introduce[in′trə do̵̅o̅s′, -dyo̵̅o̅s′]
- An example of to introduce is a co-worker meeting your wife for the first time.
- An example of to introduce is adding coffee grounds to a compost mixture.
- An example of to introduce is to start a speech with an overview of what you are going to be talking about.
- An example of to introduce is bringing a friend to your favorite coffee shop.
transitive verbintroduced, introducing
- to lead or bring into a given place or position; conduct in
- to put in or within; insert: to introduce an electric wire into a conduit
- to bring or add as a new feature into some action, composition, etc.: to introduce a humorous note in a speech
- to bring into use, knowledge, or fashion; make popular or common; institute: space science has introduced many new words
- ☆ to offer (a new product) for sale
- to make acquainted; present (to another or others or to one another): please introduce me to your friend
- to present (a person) to society, a court, the general public, etc.
- to present (a performer) for a public appearance, as on stage or television
- to give knowledge or experience of: to introduce a freshman to campus life
- to bring forward; bring to notice formally: to introduce a bill into Congress
- to start; open; begin: to introduce a talk with an anecdote
Origin of introduceClassical Latin introducere ; from intro- (see intro-) + ducere, to lead: see duct
transitive verbin·tro·duced, in·tro·duc·ing, in·tro·duc·es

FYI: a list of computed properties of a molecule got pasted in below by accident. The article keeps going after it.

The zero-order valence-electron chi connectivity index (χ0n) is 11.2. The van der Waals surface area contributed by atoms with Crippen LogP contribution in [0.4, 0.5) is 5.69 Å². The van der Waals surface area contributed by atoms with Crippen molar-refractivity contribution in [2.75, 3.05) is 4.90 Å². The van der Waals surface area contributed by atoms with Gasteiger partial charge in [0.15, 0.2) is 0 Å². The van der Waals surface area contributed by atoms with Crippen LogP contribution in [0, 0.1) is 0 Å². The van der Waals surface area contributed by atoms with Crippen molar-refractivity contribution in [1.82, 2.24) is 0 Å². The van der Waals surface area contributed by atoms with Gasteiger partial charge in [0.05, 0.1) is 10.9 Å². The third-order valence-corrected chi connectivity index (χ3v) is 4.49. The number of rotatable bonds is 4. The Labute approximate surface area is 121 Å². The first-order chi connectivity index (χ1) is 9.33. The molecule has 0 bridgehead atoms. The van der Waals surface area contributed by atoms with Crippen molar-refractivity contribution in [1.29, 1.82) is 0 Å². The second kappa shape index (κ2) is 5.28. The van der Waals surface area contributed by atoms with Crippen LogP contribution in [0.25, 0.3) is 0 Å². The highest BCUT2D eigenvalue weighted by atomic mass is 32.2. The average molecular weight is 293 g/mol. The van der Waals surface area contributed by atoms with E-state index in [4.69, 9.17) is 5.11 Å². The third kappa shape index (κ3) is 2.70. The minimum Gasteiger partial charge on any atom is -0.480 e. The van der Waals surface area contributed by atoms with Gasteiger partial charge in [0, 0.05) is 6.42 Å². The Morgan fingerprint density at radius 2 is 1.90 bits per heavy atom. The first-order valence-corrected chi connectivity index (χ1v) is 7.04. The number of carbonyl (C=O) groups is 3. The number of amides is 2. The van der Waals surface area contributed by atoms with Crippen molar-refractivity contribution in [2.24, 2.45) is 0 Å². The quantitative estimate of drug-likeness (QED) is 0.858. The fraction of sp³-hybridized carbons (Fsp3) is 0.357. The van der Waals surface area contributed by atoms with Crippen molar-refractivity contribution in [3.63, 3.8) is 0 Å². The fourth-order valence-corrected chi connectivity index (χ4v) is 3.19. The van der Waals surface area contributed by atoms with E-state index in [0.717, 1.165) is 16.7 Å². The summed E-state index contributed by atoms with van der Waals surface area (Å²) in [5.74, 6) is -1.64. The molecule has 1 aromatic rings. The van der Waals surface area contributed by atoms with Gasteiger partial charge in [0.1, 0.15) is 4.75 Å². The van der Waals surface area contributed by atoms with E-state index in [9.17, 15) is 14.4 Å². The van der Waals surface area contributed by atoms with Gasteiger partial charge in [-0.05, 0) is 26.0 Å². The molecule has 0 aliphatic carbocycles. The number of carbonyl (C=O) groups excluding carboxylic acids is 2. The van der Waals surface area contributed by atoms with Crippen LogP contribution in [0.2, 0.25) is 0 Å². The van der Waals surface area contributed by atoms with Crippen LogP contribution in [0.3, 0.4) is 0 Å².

- a. To present (someone) by name to another in order to establish an acquaintance.b. To present (a performer, for example) to the public for the first time.c. To make preliminary remarks about; preface: introduced the slide show with a brief talk.
- To put forward (a plan, for example) for consideration; propose.
- To provide (someone) with a beginning knowledge or first experience of something: introduced me to weightlifting.
- a. To bring in and establish in a new place or environment: exotic plants that were introduced into gardening; a disease that was introduced into the Americas.b. To bring into currency, use, or practice; originate: introduced the new product in several test markets; introduced the tango into their circle of friends.
- To put inside or into; insert or inject: introduced a catheter into an artery; introduced realism to crime fiction.
Origin of introduceMiddle English introducen, to bring into, from Latin intrōdūcere : intrō-, within; see en in Indo-European roots + dūcere, to lead; see deuk- in Indo-European roots.
(third-person singular simple present introduces, present participle introducing, simple past and past participle introduced)
- (of people) To cause (someone) to be acquainted (with someone else).
- Let me introduce you to my friends.
- To make (something or someone) known by formal announcement or recommendation.
- The senator plans to introduce the bill in the next session.
- Let me introduce our guest speaker.
- To add (something) to a system, a mixture, or a container.
- Various pollutants were introduced into the atmosphere.
- To bring (something) into practice.
- Wheeled transport was introduced long ago.